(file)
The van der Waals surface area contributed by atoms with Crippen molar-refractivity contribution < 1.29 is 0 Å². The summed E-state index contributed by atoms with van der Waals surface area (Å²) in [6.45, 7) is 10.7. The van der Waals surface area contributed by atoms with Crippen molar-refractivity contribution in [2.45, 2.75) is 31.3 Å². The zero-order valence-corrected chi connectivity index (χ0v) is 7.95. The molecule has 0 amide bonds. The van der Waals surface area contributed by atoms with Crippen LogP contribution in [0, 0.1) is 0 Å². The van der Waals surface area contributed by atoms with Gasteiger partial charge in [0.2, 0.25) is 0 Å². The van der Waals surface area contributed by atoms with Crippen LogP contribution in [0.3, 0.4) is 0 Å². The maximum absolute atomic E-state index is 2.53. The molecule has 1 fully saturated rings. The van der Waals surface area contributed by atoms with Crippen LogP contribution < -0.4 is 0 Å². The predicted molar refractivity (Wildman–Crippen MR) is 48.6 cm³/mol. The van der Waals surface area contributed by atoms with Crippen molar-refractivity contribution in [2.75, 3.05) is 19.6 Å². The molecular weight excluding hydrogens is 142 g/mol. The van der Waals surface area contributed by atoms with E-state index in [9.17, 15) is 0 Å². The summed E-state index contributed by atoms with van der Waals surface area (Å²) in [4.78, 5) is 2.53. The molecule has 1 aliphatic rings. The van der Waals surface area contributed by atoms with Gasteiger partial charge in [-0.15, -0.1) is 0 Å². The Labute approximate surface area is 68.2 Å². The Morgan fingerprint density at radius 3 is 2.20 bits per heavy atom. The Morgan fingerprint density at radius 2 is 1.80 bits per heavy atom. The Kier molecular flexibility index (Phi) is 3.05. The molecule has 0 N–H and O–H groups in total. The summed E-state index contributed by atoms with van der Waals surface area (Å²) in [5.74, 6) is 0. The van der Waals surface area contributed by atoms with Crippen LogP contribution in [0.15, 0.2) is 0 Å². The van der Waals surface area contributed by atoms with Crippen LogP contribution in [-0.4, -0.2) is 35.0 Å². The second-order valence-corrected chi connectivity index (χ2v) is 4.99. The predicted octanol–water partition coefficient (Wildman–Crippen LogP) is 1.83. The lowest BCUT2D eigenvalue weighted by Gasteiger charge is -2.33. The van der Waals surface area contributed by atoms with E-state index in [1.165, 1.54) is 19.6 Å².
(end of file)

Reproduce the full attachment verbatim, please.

The van der Waals surface area contributed by atoms with Crippen molar-refractivity contribution < 1.29 is 0 Å². The summed E-state index contributed by atoms with van der Waals surface area (Å²) in [6.45, 7) is 10.7. The van der Waals surface area contributed by atoms with Crippen molar-refractivity contribution in [2.45, 2.75) is 31.3 Å². The zero-order valence-corrected chi connectivity index (χ0v) is 7.95. The molecule has 0 amide bonds. The van der Waals surface area contributed by atoms with Crippen LogP contribution in [0, 0.1) is 0 Å². The van der Waals surface area contributed by atoms with Gasteiger partial charge in [0.2, 0.25) is 0 Å². The van der Waals surface area contributed by atoms with Crippen LogP contribution in [0.3, 0.4) is 0 Å². The maximum absolute atomic E-state index is 2.53. The molecule has 1 fully saturated rings. The van der Waals surface area contributed by atoms with Crippen LogP contribution < -0.4 is 0 Å². The predicted molar refractivity (Wildman–Crippen MR) is 48.6 cm³/mol. The van der Waals surface area contributed by atoms with Crippen molar-refractivity contribution in [2.75, 3.05) is 19.6 Å². The molecular weight excluding hydrogens is 142 g/mol. The van der Waals surface area contributed by atoms with E-state index in [9.17, 15) is 0 Å². The summed E-state index contributed by atoms with van der Waals surface area (Å²) in [4.78, 5) is 2.53. The molecule has 1 aliphatic rings. The van der Waals surface area contributed by atoms with Gasteiger partial charge in [-0.15, -0.1) is 0 Å². The Labute approximate surface area is 68.2 Å². The Morgan fingerprint density at radius 3 is 2.20 bits per heavy atom. The Morgan fingerprint density at radius 2 is 1.80 bits per heavy atom. The Kier molecular flexibility index (Phi) is 3.05. The molecule has 0 N–H and O–H groups in total. The summed E-state index contributed by atoms with van der Waals surface area (Å²) in [5.74, 6) is 0. The van der Waals surface area contributed by atoms with Crippen LogP contribution in [0.15, 0.2) is 0 Å². The van der Waals surface area contributed by atoms with Crippen LogP contribution in [-0.4, -0.2) is 35.0 Å². The second-order valence-corrected chi connectivity index (χ2v) is 4.99. The predicted octanol–water partition coefficient (Wildman–Crippen LogP) is 1.83. The lowest BCUT2D eigenvalue weighted by Gasteiger charge is -2.33. The van der Waals surface area contributed by atoms with E-state index in [1.165, 1.54) is 19.6 Å².